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Economy in Brief

Leading Economic Indicators Down For Second Month
by Tom Moeller April 20, 2006

The Conference Board reported that during March, the Composite Index of Leading Economic Indicators fell 0.1% following a 0.5% February decline that was deeper than initially reported. The decline compared to Consensus expectations for no change.

Six month growth in the leaders slipped to 2.9%, about the middle of the range during the last several months. During the last ten years there has been a 43% correlation between the six-month change in the leading indicators and quarterly growth in real GDP.

The breadth of one month gain amongst the 10 components of the leading index improved to 60% in March from a downwardly revised 40% during February.

Lower building permits and higher initial claims for unemployment insurance made the largest negative contributions to last month's decline in the leaders last month.

For the third consecutive month, the spread between yields on the 10 year Treasury Note and Fed funds made a minimal 0.01 percentage point positive contribution to the leaders. The method of calculating the contribution to the index from the interest rate yield spread has been revised. A negative contribution will now occur only when the spread inverts rather than when declining as in the past. More details can be found here.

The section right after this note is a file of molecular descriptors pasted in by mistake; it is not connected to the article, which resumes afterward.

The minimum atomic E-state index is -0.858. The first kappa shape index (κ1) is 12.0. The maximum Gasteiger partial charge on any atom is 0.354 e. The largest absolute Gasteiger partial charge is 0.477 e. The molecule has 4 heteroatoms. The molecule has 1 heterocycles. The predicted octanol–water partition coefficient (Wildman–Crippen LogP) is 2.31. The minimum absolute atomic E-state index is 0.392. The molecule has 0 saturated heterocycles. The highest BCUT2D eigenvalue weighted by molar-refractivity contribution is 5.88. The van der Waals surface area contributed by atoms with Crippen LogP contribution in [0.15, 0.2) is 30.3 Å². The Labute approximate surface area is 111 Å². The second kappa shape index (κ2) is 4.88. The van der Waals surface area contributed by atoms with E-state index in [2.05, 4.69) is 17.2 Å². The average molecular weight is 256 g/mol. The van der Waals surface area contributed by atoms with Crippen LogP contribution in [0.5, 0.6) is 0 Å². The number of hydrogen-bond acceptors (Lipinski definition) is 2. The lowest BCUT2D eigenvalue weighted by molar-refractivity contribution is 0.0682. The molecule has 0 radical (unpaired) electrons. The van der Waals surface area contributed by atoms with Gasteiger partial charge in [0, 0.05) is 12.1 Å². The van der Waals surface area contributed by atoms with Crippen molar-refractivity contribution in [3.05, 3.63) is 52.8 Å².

The leading index is based on eight previously reported economic data series. Two series, orders for consumer goods and orders for capital goods, are estimated.

The coincident indicators rose 0.2% following a like gain in February that was downwardly revised. All of the four component series rose last month and during the last six months. During the last ten years there has been a 64% correlation between the change in the coincident indicators and real GDP growth.

The lagging indicators increased 0.3% following an unrevised 0.1% February up tick. Last month, two thirds of the series' components rose while the ratio of coincident to lagging indicators, a measure of actual economic performance versus excess, slipped in March.

Visit the Conference Board's site for coverage of leading indicator series from around the world.

The latest World Economic Outlook from the International Monetary Fund can be found here.

Business Cycle Indicators Feb Jan 6 Month Chg., AR 2005 2004 2003
Leading -0.1% -0.5% 2.9% 2.3% 7.4% 5.0%
Coincident 0.2% 0.2% 4.4% 2.2% 2.5% 0.4%
Lagging 0.3% 0.1% 2.5% 3.5% 0.0% -0.0%
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